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Galloway man to compete in wood carving competition
|Messenger photo by Tara Figurski
|Galloway resident Ted Scherer is one of 12 artists chosen is the U.S. to compete in a stump carving competition in Colorado. Scherer has carved wood for 40 years and has used a chainsaw for 20 years.
Galloway resident Ted Scherer is one of 12 artists chosen in the United States to compete in a national tree stump carving competition in Craig, Colo. starting June 13.
The Craig Chamber of Commerce, which aims to preserve the historic cottonwood trees in Craig City Park and foster tourism, sponsors the competition.
Pennie Bricker, with the Craig Parks & Recreation Department, said this is the 13th year for the Whittle the Wood competition.
“Thirteen years ago we had several dead trees in our city parks that we had to cut down,” Bricker said. “One of our employees (suggested) we leave a 15-foot stump and have them carved. It went off pretty good the first year so we decided to make it an annual event.”
Bricker said the competition lasts four days.
This year 20 artists were nominated and only 13 were selected. Participants receive $175 for travel expenses, meals and their motel room.
Five local residents with an art background are chosen to judge the competition. The first place winner receives $1,500, second place $1,000 and third place $750.
Two other artists receive artist choice awards which are selected by visitors to the competition, Bricker said.
“We have booths set up in the park the day of the big event on Saturday,” she said. “People can vote for their favorite carving.”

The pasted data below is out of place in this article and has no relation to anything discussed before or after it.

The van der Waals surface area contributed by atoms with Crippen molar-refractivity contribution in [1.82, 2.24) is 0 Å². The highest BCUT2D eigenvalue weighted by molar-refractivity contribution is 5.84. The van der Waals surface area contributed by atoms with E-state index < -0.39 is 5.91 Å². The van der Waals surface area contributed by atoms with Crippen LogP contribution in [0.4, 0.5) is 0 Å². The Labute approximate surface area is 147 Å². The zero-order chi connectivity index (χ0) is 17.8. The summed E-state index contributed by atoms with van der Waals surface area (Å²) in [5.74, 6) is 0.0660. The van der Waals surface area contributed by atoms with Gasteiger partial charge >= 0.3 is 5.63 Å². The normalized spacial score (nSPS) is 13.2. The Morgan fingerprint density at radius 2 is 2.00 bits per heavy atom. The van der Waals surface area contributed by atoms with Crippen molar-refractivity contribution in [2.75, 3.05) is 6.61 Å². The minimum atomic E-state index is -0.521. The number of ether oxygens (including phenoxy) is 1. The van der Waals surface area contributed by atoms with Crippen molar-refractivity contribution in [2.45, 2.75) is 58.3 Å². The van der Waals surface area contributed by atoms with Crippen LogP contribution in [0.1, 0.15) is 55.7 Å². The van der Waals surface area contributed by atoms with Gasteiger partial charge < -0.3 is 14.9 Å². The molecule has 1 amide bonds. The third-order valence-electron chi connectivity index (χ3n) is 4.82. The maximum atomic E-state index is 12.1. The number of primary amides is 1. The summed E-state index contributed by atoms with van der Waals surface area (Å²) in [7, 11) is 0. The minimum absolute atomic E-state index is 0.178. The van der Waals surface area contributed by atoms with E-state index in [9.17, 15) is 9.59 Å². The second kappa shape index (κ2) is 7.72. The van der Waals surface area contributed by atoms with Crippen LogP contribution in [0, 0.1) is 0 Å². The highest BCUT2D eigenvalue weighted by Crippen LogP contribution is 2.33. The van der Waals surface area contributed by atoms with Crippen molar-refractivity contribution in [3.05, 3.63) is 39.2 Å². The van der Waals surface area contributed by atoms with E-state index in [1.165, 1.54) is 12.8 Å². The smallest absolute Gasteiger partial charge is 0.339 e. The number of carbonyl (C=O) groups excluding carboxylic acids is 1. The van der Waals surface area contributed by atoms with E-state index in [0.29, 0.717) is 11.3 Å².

Scherer said he has carved wood for 40 years and using a chainsaw for 20 years.
“I always had an interest and knack in playing with wood,” he said. “I am a smooth carver where everyone else is rough. I am the only one that does the style that I do. I am hoping that makes a difference in Colorado.”
Scherer, who participates in at least four art shows per year, said he decided to participate in the Craig competition because using a chainsaw will soon be a skill of the past.
“I wanted to get one national title before I give the chainsaw up,” Scherer said. “I always wanted to take a trip out west.”
His carvings ranges from the Geico Gecko to Pinocchio. Customers ask for different or unusual things. If it turns out well he might carve one for a show.
People always want to buy eagles, owls, turtles and bears, so he carves a lot of those, Scherer said.
“My more interesting pieces, which stick around for four to five years are in the higher dollar range, something I prefer to carve that has more detail to it,” Scherer said.
Scherer prefers to carve out of redwood, cedar, cherry and oak, but right now he has plenty of pine and sycamore.
Most recently, Scherer carved a wood statue of Chief Leatherlips, a native Ohio Indian. He was asked to carve the chief for the Memorial Golf Tournament. The statue sits in the backyard backing up to the golf course.
“They wanted to break the curse of all the rain the Memorial Tournament always has,” Scherer said.
Scherer said every year, Memorial Tournament founder Jack Nicklaus visits the grave of Chief Leatherlips and has a shot of vodka at the gravesite. So, Scherer carved Leatherlips with a shot glass in hand.
“It sits right in a resident’s yard,” he said. “It’s pretty hard to miss. It’s 8-feet tall by 3-feet wide.”
The 15 to 20-foot stumps are the property of the city of Craig. After the competition the artwork is moved to local parks, the golf course and downtown, Bricker said.
“They have brought a lot to our community,” Bricker said. “We have these beautiful carvings all over town. We seed oil them every year to make them last.”
As many as 5,000 people visit the competition annually.
“Our locals rave about it,” Bricker said. “It has gotten national attention because it is a big deal.”
For information about the competition including artists bios and pictures of the artwork, visit www.whittlethewood.com.
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